Imagining A Better Story
My imagination often swims around one central question. What just might be possible? The origin of this question dates back to a fateful early morning when I was a boy. My father awoke me and told me that he was driving to Galveston, Texas, that day for business. He asked if I would like to skip school and join him on the trip. My wonder was stoked by the sights we saw along the way and particularly by the exotic seafood we dined on before heading home. As we drove home that evening, I remarked on all we had done that day. My father smiled, looked over at me and said, “You know, everyone had the same number of hours today that we did. We just did a lot more with the time we had.” I’ve never forgotten those words. Every day holds infinite possibilities. We are only limited by our own imagination.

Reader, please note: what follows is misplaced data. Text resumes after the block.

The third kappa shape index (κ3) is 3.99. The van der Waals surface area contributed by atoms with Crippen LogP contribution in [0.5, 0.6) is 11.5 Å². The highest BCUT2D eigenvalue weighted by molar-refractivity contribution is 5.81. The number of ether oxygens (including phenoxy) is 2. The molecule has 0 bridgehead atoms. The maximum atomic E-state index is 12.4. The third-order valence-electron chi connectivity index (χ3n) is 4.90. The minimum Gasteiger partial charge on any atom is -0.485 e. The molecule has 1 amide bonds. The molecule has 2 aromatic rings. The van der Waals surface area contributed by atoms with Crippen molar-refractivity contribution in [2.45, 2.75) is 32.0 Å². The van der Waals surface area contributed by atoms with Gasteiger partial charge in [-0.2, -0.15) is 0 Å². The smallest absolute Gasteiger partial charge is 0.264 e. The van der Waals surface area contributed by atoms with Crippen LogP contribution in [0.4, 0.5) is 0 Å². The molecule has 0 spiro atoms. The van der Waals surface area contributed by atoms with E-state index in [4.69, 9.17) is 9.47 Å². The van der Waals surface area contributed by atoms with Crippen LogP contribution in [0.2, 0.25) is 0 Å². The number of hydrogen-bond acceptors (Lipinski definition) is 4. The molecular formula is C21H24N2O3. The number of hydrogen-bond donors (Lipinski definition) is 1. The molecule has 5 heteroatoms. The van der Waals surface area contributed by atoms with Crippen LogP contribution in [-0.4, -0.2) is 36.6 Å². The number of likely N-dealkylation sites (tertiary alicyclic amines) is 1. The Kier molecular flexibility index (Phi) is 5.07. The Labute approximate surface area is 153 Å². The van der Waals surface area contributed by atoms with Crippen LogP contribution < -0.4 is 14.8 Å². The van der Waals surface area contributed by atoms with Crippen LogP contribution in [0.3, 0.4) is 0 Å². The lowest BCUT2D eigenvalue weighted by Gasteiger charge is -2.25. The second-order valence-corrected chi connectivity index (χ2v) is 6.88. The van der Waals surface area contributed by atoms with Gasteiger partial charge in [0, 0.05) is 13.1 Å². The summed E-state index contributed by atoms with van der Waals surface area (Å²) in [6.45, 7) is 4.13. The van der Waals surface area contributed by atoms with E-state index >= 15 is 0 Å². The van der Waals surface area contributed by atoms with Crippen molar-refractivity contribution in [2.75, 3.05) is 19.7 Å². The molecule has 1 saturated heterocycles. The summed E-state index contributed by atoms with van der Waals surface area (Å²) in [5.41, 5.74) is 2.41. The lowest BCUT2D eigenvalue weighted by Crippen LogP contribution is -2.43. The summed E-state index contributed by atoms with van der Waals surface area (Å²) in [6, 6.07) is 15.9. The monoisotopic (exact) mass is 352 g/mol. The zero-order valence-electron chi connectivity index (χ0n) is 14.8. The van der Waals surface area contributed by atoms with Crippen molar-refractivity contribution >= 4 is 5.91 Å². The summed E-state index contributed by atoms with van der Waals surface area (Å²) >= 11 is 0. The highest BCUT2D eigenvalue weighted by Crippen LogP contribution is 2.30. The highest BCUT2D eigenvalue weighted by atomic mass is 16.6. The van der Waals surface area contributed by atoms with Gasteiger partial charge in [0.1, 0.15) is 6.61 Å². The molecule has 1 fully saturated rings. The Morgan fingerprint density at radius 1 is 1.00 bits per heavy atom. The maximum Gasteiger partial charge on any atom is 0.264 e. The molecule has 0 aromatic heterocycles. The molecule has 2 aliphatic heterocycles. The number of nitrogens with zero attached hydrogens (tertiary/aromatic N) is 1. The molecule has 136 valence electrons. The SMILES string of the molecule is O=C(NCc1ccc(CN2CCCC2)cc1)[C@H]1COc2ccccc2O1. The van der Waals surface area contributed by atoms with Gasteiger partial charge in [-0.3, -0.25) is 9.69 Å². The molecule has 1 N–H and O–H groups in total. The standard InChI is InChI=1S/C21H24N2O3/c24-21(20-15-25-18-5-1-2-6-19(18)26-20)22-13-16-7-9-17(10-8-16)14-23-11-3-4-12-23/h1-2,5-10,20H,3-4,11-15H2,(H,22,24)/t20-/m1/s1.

This revelation motivated my study of mythology. While history is concerned with what was, mythology is focused on what might have been and the possibilities that could have created what now is. At the root of my mythological studies is a deep passion for story. Over the decades of work I’ve put into researching narrative, I’ve determined that it can be a complex question parsing a good story from a bad one. Even in our own lives, we struggle to properly label our experiences, especially as they are happening. We might never agree on what a good story or bad story is for our lives. But we can agree that everyone is capable of a better story. The pursuit of this better story is the fuel that fires my imagination most explosively.
John Bucher is a Hollywood-based mythologist, storyteller, author, speaker, and podcaster with a PhD in Mythology and Depth Psychology who serves as Creative Director for the Joseph Campbell Foundation, and whose books include the best-selling Storytelling for Virtual Reality, named by BookAuthority as one of the best storytelling books of all time, and his brand new, The Storytelling Almanac.